Xiong Wenyun has held solo exhibitions in a number of important art institutions at home and abroad. Since The Flowing Rainbow project, her art has been inseparable from social exchanges and dialogue with ordinary people. In art sociology has not become popular in China, she has created a bridge across society and art with her own efforts, reflecting the value of art to society. Today, when we look at these works again, we hope not only to review the external and internal significance of Xiong Wenyun’s works, but also to be more tolerant and firm in gender, region and spiritual belief.
Many people compare art creation to ascetic practice. The similarity between the two is probably that they all require to hold certain belief. Xiong Wenyun’s solo exhibition name “A Thousand Rainbows” is a term from Buddhism, which is both echoing the title of her work included in this exhibition, and a metaphor of Buddhism. “Rainbow” is not only the title of Xiong Wenyun’s artwork this time, but a metaphor of some belief that she has been following in artistic creation. The “rainbow” is both the reason for her unswerving art practice and the power that constantly dislocates her from the era. Standing in the massive exhibition hall, the feeling of being deeply touch pulses from the bottom of my heart. “Being touched” nowadays has become a phrase that makes people feel embarrassed. Gombrich said in the introduction to The Story of Art: “For art with a capital A has come to be something of a bogey and a fetish.” I hope that the market, the operating mechanism of art, and the writing of art history won’t create some “Chinese contemporary art” with a capital A, which will shut out those artists who deserve to be well studied. The capability and right of perceiving art will never become outdated, even in the “era of concept supremacy”.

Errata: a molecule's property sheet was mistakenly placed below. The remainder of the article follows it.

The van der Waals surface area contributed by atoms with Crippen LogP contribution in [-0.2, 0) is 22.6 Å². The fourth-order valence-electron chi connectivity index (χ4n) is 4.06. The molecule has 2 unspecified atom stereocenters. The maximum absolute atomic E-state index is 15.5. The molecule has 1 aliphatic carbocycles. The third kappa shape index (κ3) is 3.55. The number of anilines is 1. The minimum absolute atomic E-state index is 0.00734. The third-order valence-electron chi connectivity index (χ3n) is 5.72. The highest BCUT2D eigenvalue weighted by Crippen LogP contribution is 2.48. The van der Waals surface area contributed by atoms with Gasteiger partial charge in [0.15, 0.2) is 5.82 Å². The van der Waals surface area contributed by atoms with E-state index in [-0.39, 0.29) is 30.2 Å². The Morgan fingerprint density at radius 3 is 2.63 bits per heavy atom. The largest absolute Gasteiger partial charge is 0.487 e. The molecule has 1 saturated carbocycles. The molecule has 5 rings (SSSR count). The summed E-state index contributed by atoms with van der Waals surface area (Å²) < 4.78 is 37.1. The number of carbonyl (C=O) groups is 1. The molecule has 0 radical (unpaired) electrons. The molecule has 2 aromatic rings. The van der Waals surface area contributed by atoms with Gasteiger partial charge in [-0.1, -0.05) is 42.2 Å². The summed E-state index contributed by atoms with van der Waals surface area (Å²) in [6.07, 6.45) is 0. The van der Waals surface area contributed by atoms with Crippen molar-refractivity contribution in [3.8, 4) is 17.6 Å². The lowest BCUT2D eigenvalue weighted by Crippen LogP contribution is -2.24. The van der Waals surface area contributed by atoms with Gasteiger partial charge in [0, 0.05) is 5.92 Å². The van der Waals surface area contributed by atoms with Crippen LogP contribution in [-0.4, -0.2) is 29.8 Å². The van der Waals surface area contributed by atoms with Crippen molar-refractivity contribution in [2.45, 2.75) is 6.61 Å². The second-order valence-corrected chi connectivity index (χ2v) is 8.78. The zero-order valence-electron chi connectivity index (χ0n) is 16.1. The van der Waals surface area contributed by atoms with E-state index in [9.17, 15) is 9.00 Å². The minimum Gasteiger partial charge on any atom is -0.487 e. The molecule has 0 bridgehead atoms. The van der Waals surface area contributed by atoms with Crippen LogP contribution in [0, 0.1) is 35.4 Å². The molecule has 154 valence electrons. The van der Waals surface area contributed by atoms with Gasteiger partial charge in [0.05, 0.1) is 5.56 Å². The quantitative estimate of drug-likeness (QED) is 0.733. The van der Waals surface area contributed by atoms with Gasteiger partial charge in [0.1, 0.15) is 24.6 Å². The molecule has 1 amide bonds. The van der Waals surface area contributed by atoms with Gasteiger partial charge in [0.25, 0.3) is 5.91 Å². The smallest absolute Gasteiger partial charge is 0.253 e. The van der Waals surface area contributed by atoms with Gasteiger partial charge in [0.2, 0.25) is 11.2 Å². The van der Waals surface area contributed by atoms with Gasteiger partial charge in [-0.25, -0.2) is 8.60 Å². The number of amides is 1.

“A thousand rainbows” comes from a way of Nirvana in Tibetan Buddhism called “Honghua”, which means that when they die, the (monk’s) body will be transformed into a rainbow and integrated into the Dharma Realm. In the Vajrasattva Mantra (Chinese: jīn gāng sà duǒ xīn zhòu ), there are two forms of nirvana, one is Zhengdengjue (Chinese: zhèng děng jué), and the other is Xianqianjue (Chinese: xiàn qián jué). The person who practices Xianqianjue will, in a state of Nirvana, transmit signs of light, sound, dharmakaya or Buddhist relics, or the trembling of the earth. Legend has it that people standing in the vicinity of a practioner would see a rainbow in the sky, which they believed to be a miracle, and one that indicated a spiritual place.
In referencing this miraculous power in her work, Xiong Wenyun draws directly upon her life experience – as a teenager she was sent to live and work in a part of Sichuan province that was home to many Tibetan people – but also guided her seven journeys to Tibet for The Flowing Rainbow. The magnificent plateau and Tibetan culture are the life experience and the fulcrum of her artistic creation, which is inherently connected at every stage of Xiong Wenyun’s creation. This kind of plateau culture emerged through a process of mutual adaptation and transformation between man and nature. This was also an important source of inspiration as Xiong Wenyun’s artistic career developed and underwent its own form of rebirth from one period to the next.